Looking at the Blue Jays’ 40-man roster crunch with the Justin Turner signing and upcoming Yariel Rodríguez addition

Photo credit:Nick Turchiaro-USA TODAY Sports
Tyson Shushkewich
2 months ago
The Toronto Blue Jays made headlines yesterday when the club added veteran infielder Justin Turner on a one-year deal worth $13 million. Needing some additional firepower in the lineup, Atkins and Co. turned to the right-handed batter with a career .288/.363/.465 batting line and .829 OPS who will likely be getting a significant amount of reps at the DH spot this year.
This winter, the Blue Jays have been somewhat active, starting with the Shohei Ohtani sweepstakes before he signed with the Dodgers and then pivoting to outfielder Kevin Kiermaier, utility player Isiah Kiner-Falefa, and most recently, Turner. To make room for the former Red Sox and Dodgers infielder, the club had designated catcher Brian Serven and he cleared outright waivers and was moved to triple-A on January 29th. At the time, it seemed like the Serven move was to clear space for a different signing but that isn’t the case at this time.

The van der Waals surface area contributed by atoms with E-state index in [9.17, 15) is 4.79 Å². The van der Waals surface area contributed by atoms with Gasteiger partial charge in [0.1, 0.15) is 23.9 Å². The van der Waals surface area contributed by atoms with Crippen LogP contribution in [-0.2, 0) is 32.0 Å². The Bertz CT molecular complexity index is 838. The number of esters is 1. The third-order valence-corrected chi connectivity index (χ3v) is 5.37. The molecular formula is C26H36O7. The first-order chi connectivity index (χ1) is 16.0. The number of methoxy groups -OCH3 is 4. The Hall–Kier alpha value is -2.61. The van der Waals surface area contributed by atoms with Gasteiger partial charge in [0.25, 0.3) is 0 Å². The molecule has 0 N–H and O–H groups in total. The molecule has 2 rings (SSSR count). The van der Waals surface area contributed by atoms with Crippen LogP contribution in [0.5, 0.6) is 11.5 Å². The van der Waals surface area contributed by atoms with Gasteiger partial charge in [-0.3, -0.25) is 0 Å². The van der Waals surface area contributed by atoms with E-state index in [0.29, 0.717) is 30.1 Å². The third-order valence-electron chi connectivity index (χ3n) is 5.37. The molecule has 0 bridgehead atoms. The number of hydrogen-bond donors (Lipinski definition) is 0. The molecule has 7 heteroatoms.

The current Blue Jays roster stands full at 40 players yet they still have one transaction on the horizon, as right-hander Yariel Rodríguez has reportedly agreed to terms with the organization pending a physical. These rumours were discussed almost two weeks ago but the signing of the Cuban product has not been made official yet.

Looming roster decision for the Blue Jays with the incoming Yariel Rodríguez signing

With this deal still pending, the Blue Jays will have to clear another roster spot before being able to officially add Rodríguez, which will be a bit of a tough task when you look at the depth of the different positions.
Looking at the infield, the Blue Jays have a ton of infielders who are knocking on the MLB door and looking for a roster spot, such as Ernie Clement, Addison Barger, Spencer Horwitz, Leo Jimenez, Otto López, Orelvis Martinez, and Davis Schneider. With limited bench space and utility players aplenty on the active roster the club could remove one that has an outside shot of making the team to make room for Rodríguez.